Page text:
Gatlin, Richard Caswell
18 Jan. 1809–8 Sept. 1896
Richard Caswell Gatlin, soldier, Confederate officer, and farmer, was born at Kinston, Lenoir County. His father was John S. Gatlin, the son of John Gatlin who was one of the early settlers of Kinston; his mother was Susannah Caswell, the youngest child of Governor Richard Caswell. Gatlin's brother, John Slade Gatlin, became an assistant surgeon in the U.S. Army and was killed by the Seminole Indians in the Dade's Defeat massacre in Florida in December 1835. Young Gatlin attended The University of North Carolina in 1824–25 before his appointment to the U.S. Military Academy at West Point on 1 July 1832; he was graduated on 31 May 1834 with the rank of second lieutenant in the Seventh United States Infantry. He was assigned to frontier duty in the Indian Territory and on 31 Aug. 1836 was commissioned first lieutenant.
After serving in the Seminole War in Florida from 1839 to 1842, Gatlin was stationed in Louisiana until 1845. On 30 September of that year he was made a captain and joined the occupation army in Texas. He participated in the War with Mexico and in the defense of Fort Brown in May 1846. At the storming of the Mexican works in the Battle of Monterey he was wounded, for which he received the brevet of major for gallant and meritorious service on 23 Sept. 1846. In 1847, Gatlin declined the commission of colonel of the First North Carolina Volunteers. Thereafter he successively served in Missouri and Louisiana; took part in another Seminole War (1849–50); saw frontier duty in Kansas, the Indian Territory, Arkansas, and Dakota; accompanied General Albert S. Johnston's expedition to Salt Lake; and was stationed at Fort Craig, N.M. (1860). In February 1861, he was promoted to major in the Fifth United States Infantry.
While on a visit to Fort Smith, Ark., he was captured by Arkansas State forces on 23 Apr. 1861 when the state was on the verge of secession. After his parole, he resigned his commission in the U.S. Army and offered his services to North Carolina. He was first made adjutant general of the state, with the rank of major general of militia; later he received the rank of colonel of infantry in the regular Confederate Army and was given command of the Southern Department, in charge of coastal defense, with headquarters at Wilmington. On 15 Aug. 1861 he was appointed brigadier general, to rank from 8 July (confirmed 16 August). Placed in charge of the Department of North Carolina, he was assigned the almost hopeless task of building the state's coastal defenses. Gatlin found little to work with, as gunboats, artillery, equipment, labor, and especially troops were not available to defend the Outer Banks, its ports, and its hundreds of miles of inland sounds and rivers. Inevitably, the Union Army—in its initial attack against the coast—easily overpowered the weak defenses of Hatteras Inlet in late August 1861. Gatlin then attempted to strengthen the defenses of Roanoke Island and New Bern, making numerous appeals to Confederate authorities in Richmond for reinforcements. However, because of the demands for troops and supplies in other parts of the Confederacy, his requests were ignored. Consequently, his men could not resist the powerful Union forces of General Ambrose Burnside when they arrived on the coast in late January and early February 1862. Roanoke was captured on 8 February and New Bern fell on 14 March.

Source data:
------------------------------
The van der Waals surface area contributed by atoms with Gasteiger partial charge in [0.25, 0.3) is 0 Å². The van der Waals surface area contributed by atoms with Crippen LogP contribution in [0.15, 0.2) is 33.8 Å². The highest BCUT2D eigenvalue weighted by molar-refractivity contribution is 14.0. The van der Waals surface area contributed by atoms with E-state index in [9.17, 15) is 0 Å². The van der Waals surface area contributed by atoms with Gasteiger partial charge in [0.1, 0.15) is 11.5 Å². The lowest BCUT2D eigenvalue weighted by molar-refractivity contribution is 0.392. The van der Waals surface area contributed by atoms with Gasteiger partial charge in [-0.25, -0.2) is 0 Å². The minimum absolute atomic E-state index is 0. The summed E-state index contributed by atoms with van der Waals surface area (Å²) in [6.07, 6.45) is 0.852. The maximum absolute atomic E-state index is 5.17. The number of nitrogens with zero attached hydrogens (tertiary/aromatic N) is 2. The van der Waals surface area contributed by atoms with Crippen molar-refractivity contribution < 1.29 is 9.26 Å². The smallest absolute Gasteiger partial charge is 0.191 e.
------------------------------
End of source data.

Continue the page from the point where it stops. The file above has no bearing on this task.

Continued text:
Gatlin, of course, received all manner of public criticism and blame for the reverses. He was scorned for not being with his men on the field of battle, although at the time of the fall of New Bern he was seriously ill at his headquarters in Goldsboro. He was even falsely accused of being intoxicated on the day of the battle. Perhaps Gatlin was too old for the monumental task assigned him, but in reality there simply had not been enough troops, equipment, and supplies to defend the coast. On 19 March, five days after the fall of New Bern, he was relieved of his command, ostensibly for health reasons. On 8 Sept. 1862, he resigned his commission because of his advanced age and served as adjutant and inspector general of North Carolina.
After the war Gatlin moved to Arkansas where he engaged in farming in Sebastian County until 1881, when he moved again to Fort Smith. He died at Mount Nebo, Yell County, Ark., at the age of eighty-seven, and was buried in the National Cemetery at Fort Smith. Gatlin's first wife, Scioto, died on 3 Jan. 1852, apparently from complications during childbirth. His second wife was Mary Ann Gibson. Both were buried with him in the National Cemetery, as were a son, Alfred Sandford Gatlin, and a daughter, Susan Caswell Gatlin Corley.
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R. C. Gatlin Papers, 1744-1967 (collection no. 03868). The Southern Historical Collection. Louis Round Wilson Special Collections Library. University of North Carolina at Chapel Hill. http://www2.lib.unc.edu/mss/inv/g/Gatlin,R.C.html (accessed March 14, 2014).
Confederate States of America. Army. Dept. of North Carolina; Gatlin, R. C. (Richard Caswell). General orders, no. 3. [Goldsboro? N.C. : s.n.]. 1862. https://archive.org/details/generalordersn3conf (accessed March 14, 2014).
North Carolina. Adjutant General's Dept; Gatlin, R. C. (Richard Caswell). General orders. [Raleigh, N.C. : s.n.]. 1864. https://archive.org/details/generalorders01nort (accessed March 14, 2014).
North Carolina. Adjutant General's Dept; Gatlin, R. C. (Richard Caswell). Special order, no. 7. [Raleigh, N.C. : s.n.]. 1864. https://archive.org/details/specialorderno700nort (accessed March 14, 2014).
North Carolina. Adjutant General's Dept; Gatlin, R. C. (Richard Caswell). Special orders, no. 67. [Raleigh, N.C. : s.n.]. 1864. https://archive.org/details/specialordersno600nort (accessed March 14, 2014).
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1 January 1986 | Branch, Paul